The Drew Barrymore Show is returning for its fourth season amid the ongoing SAG-AFTRA and WGA strikes.
In a lengthy Instagram post, Drew Barrymore announced the decision to bring back her daytime talk show despite previously walking away as host of the MTV Movie & TV Awards just days into the strike.
‘I made a choice to walk away from the MTV, film and television awards because I was the host and it had a direct conflict with what the strike was dealing with which was studios, streamers, film, and television,’ she began in the post. ‘It was also in the first week of the strike and so I did what I thought was the appropriate thing at the time to stand in solidarity with the writers.’
Barrymore, 48, went on to make the point that the third season of the show had actually wrapped on April 20, which was prior to the strike, so they they never had to shut down production.
But with more time now in hindsight she has decided to make the choice to return to work for season four, even though the strikes are ongoing, because the show is ‘bigger than just me.’
Back to work: Drew Barrymore announced her daytime talk show The Drew Barrymore Show will soon be returning for its fourth season despite the ongoing SAG-AFTRA and WGA strikes
‘I own this choice,’ Barrymore continued. ‘We are in compliance with not discussing or promoting film and television that is struck of any kind. We launched live in a global pandemic. Our show was built for sensitive times and has only functioned through what the real world is going through in real time.’
The Emmy nominated host also revealed she was inspired to have the show return in order to provide work for her writers and entertainment for viewers during these difficult times.
‘I want to be there to provide what writers do so well, which is a way to bring us together or help us make sense of the human experience,’ she explained. ‘I hope for a resolve for everyone as soon as possible.’
She concluded the statement by making another reference to the show’s herculean effort to launch in 2020, which was during the initial COVID-19 lockdown.
‘We have navigated difficult times since we first came on air,’ she wrote, before ending, ‘And so I take a step forward to start season 4 once again with an astute humility.’
A spokesperson for the Writers Guild of America (WGA) maintain The Drew Barrymore Show is a struck show, and as a result union members are going to picket outside of her studios on Monday and Tuesday in New York City, according to The Hollywood Reporter.
‘It has stayed off the air since the strike began on May 2nd but has now (unfortunately) decided to return without its writers,’ the spokesperson said in the statement. ‘The Guild has, and will continue to, picket any struck show that continues production for the duration of the strike.’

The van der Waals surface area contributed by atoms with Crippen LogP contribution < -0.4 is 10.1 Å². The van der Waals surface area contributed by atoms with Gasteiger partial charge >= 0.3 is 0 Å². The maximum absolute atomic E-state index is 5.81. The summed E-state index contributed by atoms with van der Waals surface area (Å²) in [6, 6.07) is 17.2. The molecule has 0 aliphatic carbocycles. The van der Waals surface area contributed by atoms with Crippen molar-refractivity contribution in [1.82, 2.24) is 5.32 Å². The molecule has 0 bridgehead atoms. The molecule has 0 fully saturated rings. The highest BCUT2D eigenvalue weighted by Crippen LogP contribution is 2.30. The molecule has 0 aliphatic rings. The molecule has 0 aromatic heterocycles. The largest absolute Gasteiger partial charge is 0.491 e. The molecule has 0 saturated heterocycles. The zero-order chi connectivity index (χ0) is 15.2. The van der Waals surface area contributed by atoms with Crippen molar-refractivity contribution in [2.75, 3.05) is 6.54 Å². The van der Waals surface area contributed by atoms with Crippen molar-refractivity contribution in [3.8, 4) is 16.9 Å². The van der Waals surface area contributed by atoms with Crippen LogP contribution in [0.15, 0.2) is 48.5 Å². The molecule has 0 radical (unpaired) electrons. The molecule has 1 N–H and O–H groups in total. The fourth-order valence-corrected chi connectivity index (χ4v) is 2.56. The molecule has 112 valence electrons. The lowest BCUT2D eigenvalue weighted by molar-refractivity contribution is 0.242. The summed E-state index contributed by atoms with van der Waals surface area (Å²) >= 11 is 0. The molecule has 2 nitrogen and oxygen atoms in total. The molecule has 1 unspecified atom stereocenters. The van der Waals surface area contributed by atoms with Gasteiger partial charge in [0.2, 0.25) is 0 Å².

Actors who appear as guests when The Drew Barrymore returns for its fourth season will have to abide by SAG-AFTRA strike rules, which include not discussing or promoting any struck work.
Bigger picture: Barrymore decided to make the choice to return to work for season four, even though the strikes are ongoing, because the show is ‘bigger than just me’
Making her case: The host declared, ‘I own this choice,’ on her Instagram page on Sunday, and that the show ‘will be in compliance with not discussing or promoting film and television that is struck of any kind’
Taking a stand: The Writers Guild of America (WGA), which represents 11,500 screenwriters, were the first to go on strike on May 2 over an ongoing labor dispute with the Alliance of Motion Picture and Television Producers (AMPTP); the Screen Actors Guild American – Federation Of Television And Radio Artists (SAG-AFTRA), which represents about 160,000 media professionals and entertainers, went on strike on July 14
The Writers Guild of America (WGA), which represents 11,500 screenwriters, were the first to go on strike on May 2, over an ongoing labor dispute with the Alliance of Motion Picture and Television Producers (AMPTP).
One of the main focus points in the labor dispute is the residuals from Streaming video, with the WGA claims that AMPTP’s share of such residuals has cut much of the writers’ average incomes compared to a decade ago.
Writers also want artificial intelligence, such as ChatGPT, to be used only as a tool that can help with research or facilitate script ideas and not as a tool to replace them.
Members of the Screen Actors Guild American – Federation Of Television And Radio Artists (SAG-AFTRA). which represents about 160,000 media professionals and entertainers, went on strike on July 14 over its ongoing labor dispute with the AMPTP.
The union cited several issues in negotiations, including ‘economic fairness, residuals, regulating the use of artificial intelligence and alleviating the burdens of the industry-wide shift to self-taping.’
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